The player side goes first. It is effective to have a theme for your argument. Crafting an argument with a theme makes it easy for the panel of judges to follow and focus on your big picture ideas. The theme also helps the judges conclude why your player deserves a salary above the midpoint. After laying out the theme, you present your narrative of who the player is, how they have played in their first three seasons, and why their platform season performance is significant. This gives the judges a holistic view of who your player is. By weaving in critical statistics, awards, and impact within the league with your reasoning for the salary number, a judge will be persuaded to agree with your salary filing.
It is important to recognize the weaknesses in your argument as well. A judge and opposing counsel will rip apart your argument for ignoring statistics or periods of time to better support your argument. The goal is to recognize the inconsistency and pivot the attention of the panel back to a strength in your argument. Persuasion is key. If you make a persuasive argument that recognizes the strengths and weaknesses of your player, you show the judges you are making a reasonable, articulate argument proving the player is worth a salary above the midpoint.
Finally, the club side makes their argument. The club side is a practical argument. As an arbitrator on the club side, you want to keep this player. That is why you went to arbitration. Your job is not to break down the player and degrade their performance for the club. Your job is to show why you love this player and want to keep him on your roster. Unfortunately, he is asking for too much money. Through your analysis, you can show how he is comparable to players within a pay bracket below the midpoint.
For example, Vladimir Guerrero Jr. was a player in the 2022 International Arbitration Competition. He filed for a salary of $10 million and the club filed for $6 million, so his midpoint was $8 million. He had a service time of 2.157 years, due to a shortened 2020 Covid season. During the 2021 season, Guerrero Jr. made an All-Star Appearance, won the Silver Slugger Award, won the Hank Aaron Award, and was second in MVP voting. While these are exceptional statistics for his platform season, the club argued he did not have the career awards or statistics to match up to a salary above the midpoint. His performance aligned more with players paid below the midpoint, who had great platform season statistics, but they did not have multiple years of All-Star appearances, Silver Slugger Awards, or success in the playoffs.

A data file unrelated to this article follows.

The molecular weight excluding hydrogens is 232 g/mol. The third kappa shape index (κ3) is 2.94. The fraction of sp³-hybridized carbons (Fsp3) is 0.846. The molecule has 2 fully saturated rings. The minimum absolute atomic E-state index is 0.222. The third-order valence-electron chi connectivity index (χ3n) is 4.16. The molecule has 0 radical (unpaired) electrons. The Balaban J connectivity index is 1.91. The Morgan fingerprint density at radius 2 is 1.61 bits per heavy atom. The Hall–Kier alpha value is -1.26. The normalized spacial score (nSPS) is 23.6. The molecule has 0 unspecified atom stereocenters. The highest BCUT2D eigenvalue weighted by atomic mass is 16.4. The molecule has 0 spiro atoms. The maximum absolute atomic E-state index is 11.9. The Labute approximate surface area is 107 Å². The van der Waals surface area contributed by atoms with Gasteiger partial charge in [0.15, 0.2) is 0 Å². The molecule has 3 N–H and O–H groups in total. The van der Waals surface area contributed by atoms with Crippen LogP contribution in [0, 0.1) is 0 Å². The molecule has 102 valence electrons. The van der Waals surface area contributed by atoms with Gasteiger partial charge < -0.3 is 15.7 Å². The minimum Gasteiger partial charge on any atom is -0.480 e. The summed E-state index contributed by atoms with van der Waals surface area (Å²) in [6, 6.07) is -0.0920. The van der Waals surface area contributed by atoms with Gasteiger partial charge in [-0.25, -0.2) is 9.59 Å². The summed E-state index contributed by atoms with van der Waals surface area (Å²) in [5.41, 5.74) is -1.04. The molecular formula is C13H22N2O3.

On the club side, you want to show the judges that you are making a logical, practicable argument for the benefit of the organization and the player. The argument is not as personal as the player’s side. The club side is a persuasive, sensible argument. While recognizing that the player is incredibly important, the club asserts that the salary does not fit the level of performance. The strength in that argument comes from numbers. If you can persuade the judges by looking at the statistics across the player’s career, awards, and success in the playoffs, you will win your argument.
Conclusion: Reviewing Your Argument
The process of researching, writing, and presenting an argument is a time-consuming, tedious task. At the end of your argument, it is important to reflect. The arbitrators will give you feedback on how you did. They will refer to your exhibits and the clarity of the information provided. They will also tell you the strengths and weaknesses of your argument and how well you presented the information. Overall, take the notes from the seasoned professionals and see where you can improve to best support your client.
Baseball arbitration is a fun, engaging environment because you must be creative. Looking at the limitation in resources of your argument to strictly statistics, awards, and postseason success creates an even playing field. Arbitrators are forced to create the most appealing exhibits and persuasive arguments to be remembered. By finding the strength in numbers, you can become the best advocate for your side of the argument.